September 17, 2017

To the Codependent who Questions if They’re a Narcissist.

Recently, I have been asked the question, “Can we be both narcissistic and codependent?”

My last piece entitled “Narcissists & Codependency: You can’t have One without the Other.” brought on this question from people while processing their life’s work together, so the following is my interpretation of a question that most codependents probably ask themselves even if they don’t know they’re codependent. My work is in codependency because if there’s anything narcissists have taught me, it’s to focus on myself, and not in changing them. So, to repeat the question: “Can we be both narcissistic and codependent?”

My personal response is nothing like a narcissist to make a codependent feel like they’re the narcissist.

My professional response is this: when we are people who were forced to carry someone else’s emotional wounds as our own in order to be considered good, loved, or seen, we’re never given an opportunity to face ourselves. We’re forced to look outward to determine our place, rather than assuming the position of our own personal wholeness and self-asserted value.

We spend our lives validating our worth by seeking the approval of others, which often looks like acquiescing into being the person, the situation, or relationship we’re in calls for.

If someone else has a void, we coddle it, cradle it, and rather than fill it for them, we seek to eradicate it from them so they don’t have to experience it in their own self.

We gained love by being forced to abandon ourselves. We likely never felt true, non-abusive, honest, warm, and reciprocal intimacy, and because of our enmeshment issues caused by being forced to navigate the world based on other peoples’ emotions rather than our own, we never knew we had a self. At a minimum, even if we did know, we deemed our self worthless, and others, the worthy ones.

The people who were in charge of seeing us forced us to see them and to diminish our truth to the point of invisibility, which feels simultaneously powerless and enraging. Yet we are also trained by guilt to feel shame for our sense of powerlessness and rage, so we empathize with the person we’re coddling, rather than face the cognitive dissonance of no longer holding their sh*t for them, because in truth, we’ve been shaped into thinking they’re not strong enough to hold it for themselves. By default then, we assume the social position of being the carriers of everyone else’s emotional baggage rather than unpacking our own bag, so to speak.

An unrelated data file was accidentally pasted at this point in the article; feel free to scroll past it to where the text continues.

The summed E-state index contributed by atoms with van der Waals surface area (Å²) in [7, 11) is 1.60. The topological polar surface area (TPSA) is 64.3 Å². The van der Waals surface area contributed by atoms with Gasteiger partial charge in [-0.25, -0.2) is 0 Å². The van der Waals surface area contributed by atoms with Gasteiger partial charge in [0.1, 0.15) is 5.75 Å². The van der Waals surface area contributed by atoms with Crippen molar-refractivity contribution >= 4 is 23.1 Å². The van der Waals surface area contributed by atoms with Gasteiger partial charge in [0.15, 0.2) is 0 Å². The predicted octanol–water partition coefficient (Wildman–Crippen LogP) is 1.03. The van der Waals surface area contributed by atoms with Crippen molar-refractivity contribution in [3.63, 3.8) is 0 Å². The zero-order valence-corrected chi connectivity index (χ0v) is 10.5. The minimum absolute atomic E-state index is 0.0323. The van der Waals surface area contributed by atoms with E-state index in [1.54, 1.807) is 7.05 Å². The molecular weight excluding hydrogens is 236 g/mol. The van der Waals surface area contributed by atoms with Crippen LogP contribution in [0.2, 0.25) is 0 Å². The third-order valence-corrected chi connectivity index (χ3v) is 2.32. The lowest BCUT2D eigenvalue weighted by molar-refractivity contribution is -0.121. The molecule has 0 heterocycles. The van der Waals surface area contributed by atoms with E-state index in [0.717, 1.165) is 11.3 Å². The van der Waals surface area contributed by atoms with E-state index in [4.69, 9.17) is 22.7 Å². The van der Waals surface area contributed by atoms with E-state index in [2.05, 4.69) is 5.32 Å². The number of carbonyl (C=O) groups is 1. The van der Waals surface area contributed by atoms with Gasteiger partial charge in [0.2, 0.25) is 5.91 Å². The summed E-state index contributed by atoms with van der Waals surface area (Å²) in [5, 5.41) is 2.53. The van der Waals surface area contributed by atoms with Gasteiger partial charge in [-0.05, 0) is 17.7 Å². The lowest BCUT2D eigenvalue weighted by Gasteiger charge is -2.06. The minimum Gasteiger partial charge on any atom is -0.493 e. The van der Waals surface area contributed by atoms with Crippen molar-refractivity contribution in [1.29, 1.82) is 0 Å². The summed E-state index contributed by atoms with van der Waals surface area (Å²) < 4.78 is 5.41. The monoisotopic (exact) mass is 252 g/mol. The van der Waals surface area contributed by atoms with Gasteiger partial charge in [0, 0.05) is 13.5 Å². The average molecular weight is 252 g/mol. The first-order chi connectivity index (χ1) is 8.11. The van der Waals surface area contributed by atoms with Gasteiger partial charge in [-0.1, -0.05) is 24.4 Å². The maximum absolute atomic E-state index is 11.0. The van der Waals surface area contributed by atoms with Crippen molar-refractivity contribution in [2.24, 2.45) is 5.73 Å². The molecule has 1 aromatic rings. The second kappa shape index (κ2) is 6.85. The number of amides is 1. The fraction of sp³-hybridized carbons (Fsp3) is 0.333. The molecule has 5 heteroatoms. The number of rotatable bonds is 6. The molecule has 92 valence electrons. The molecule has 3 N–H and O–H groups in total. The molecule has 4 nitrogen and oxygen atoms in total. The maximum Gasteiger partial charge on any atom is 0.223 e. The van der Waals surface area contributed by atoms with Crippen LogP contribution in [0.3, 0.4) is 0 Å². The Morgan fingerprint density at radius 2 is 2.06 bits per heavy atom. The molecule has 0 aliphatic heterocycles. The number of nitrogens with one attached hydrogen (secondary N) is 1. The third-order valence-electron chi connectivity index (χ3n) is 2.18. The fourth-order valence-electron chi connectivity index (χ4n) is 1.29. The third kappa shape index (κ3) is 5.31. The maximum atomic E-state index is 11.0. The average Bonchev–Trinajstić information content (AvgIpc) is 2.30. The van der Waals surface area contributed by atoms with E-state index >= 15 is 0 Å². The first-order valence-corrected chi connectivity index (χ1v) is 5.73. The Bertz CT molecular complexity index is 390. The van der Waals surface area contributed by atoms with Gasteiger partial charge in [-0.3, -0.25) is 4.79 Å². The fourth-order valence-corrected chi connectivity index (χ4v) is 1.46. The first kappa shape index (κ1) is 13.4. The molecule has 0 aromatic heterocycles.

When we’re raised under critical, cold, and isolated circumstances such as this, it only makes sense that we’ll play out the powerful aspect of a role we felt undermined to at some point throughout our lives. We’ll want to take all of our power back, nitpick, criticize, and ostracize the people who are actually willing to face us as long as they let us get away with it because this dynamic is a reclaiming of our own sense of power, albeit just as mindless and false as was the person who controlled the dynamic that began our invisibility in the first place. Both roles, we soon learn, feel exactly the same—and like total sh*t.

We may even find “normal” people boring. The people with intact character, integrity, and self-worth—and the power to break the cycle of narcissism and codependency. But until we’ve exhausted our own patterns in the realm of narcissism and codependency, old, empty, leading to absolutely nowhere, we will only then recognize the most boring thing we can do for our future is continue operating under the thumb of dynamics that keep us, or someone else, down.

We’re primed for codependency while we’re being raised. Come adulthood, if we haven’t done the work to unravel our own web of bull sh*t, codependency requires someone who wants to give, with someone who wants to take, and always on a hierarchical scale. Always. There are no true equals in this dynamic.

So if a codependent engages with someone who has even more of a faulty sense of self than the codependent herself, they’ll be as enraged as they were in their powerlessness because they find that person, like their own wounds were in their early days, to be a mirror for their own weakness. A weakness they want to conquer and eradicate in themselves becomes a project displaced in the wounds of someone who’ll let them play out their own sense of powerlessness, with a sense of power. Again, albeit, false power.